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27 November 2014
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April 2003
New theatre group's nightmare challenge
Antonia Reed-Felstead
Antonia Reed-Felstead played with intensity in Bedbound.
Our reviewer emerges from a debut production, gasping for air.
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Bedbound, by Enda Walsh
March 27-29
Burton Taylor Theatre

By Miriam Quick

The first production from the newly-formed Short Sleeve Theatre proved to be a harrowing experience.

Enda Walsh's Bedbound, which was premiered in 2000, was a challenging choice of project, and yet one suited to the intimate environment of the BT.

Only two nameless characters exist in Bedbound's claustrophobic nightmare - the father and the daughter. Both inhabit a grubby single bed in a room hemmed in by white walls.

Both are crippled: the daughter (Antonia Reed-Felstead) paralysed by childhood polio and quite literally bedbound, the father (Daniel Naddafy) ruined by a fanatical thirst for success in the world of furniture retail that ultimately boils over into psychosis.

This unbearably uncomfortable scenario is exposed through a relentless stream of narrative shared between father and daughter that jumps abruptly across time, place and subject.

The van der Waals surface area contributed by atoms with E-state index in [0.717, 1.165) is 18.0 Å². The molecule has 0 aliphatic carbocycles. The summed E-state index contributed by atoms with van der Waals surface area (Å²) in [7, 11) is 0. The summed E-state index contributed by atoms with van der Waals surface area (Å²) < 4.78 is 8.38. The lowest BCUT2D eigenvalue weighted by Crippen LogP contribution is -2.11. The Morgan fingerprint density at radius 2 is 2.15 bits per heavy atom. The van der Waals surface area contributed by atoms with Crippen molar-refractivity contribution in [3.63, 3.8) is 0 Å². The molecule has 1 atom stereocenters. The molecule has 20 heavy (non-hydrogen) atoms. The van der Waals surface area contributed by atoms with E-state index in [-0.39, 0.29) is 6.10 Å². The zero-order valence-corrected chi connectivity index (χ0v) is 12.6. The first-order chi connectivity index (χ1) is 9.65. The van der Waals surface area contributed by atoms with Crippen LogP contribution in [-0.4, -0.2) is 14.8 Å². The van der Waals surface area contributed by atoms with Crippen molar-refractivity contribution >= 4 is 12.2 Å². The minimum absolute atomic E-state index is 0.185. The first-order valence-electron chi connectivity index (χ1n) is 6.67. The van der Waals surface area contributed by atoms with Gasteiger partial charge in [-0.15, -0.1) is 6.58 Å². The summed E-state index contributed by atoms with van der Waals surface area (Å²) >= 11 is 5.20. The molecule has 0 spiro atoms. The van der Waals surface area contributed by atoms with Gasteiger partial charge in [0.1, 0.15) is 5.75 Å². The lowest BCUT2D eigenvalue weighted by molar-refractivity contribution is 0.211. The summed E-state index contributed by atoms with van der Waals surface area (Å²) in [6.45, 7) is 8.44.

Flashbacks fill in their backgrounds while crude, grotesque masks represent the other characters, conveying the unreality of everything outside the bed.

Because very little "happens", as such, in this play, its impact is dependent on the skill of the actors in keeping the audience's attention.

Naddafy and Reed-Felstead pulled this off with varying degrees of success.

Sometimes the characters' pain was poignantly and convincingly expressed.

At other points, the intended intensity seemed to misfire and the actors lapsed into rather meaningless stage-school ostentation.

Bedbound is a hostile, dense and emotionally tiring piece, requiring real theatrical mettle from the actors if its potentially confusing cut-and-paste style narrative is to strike home.

Although the ambition of these actors and co-directors should be applauded, the demands of the play seemed at times too much for them.

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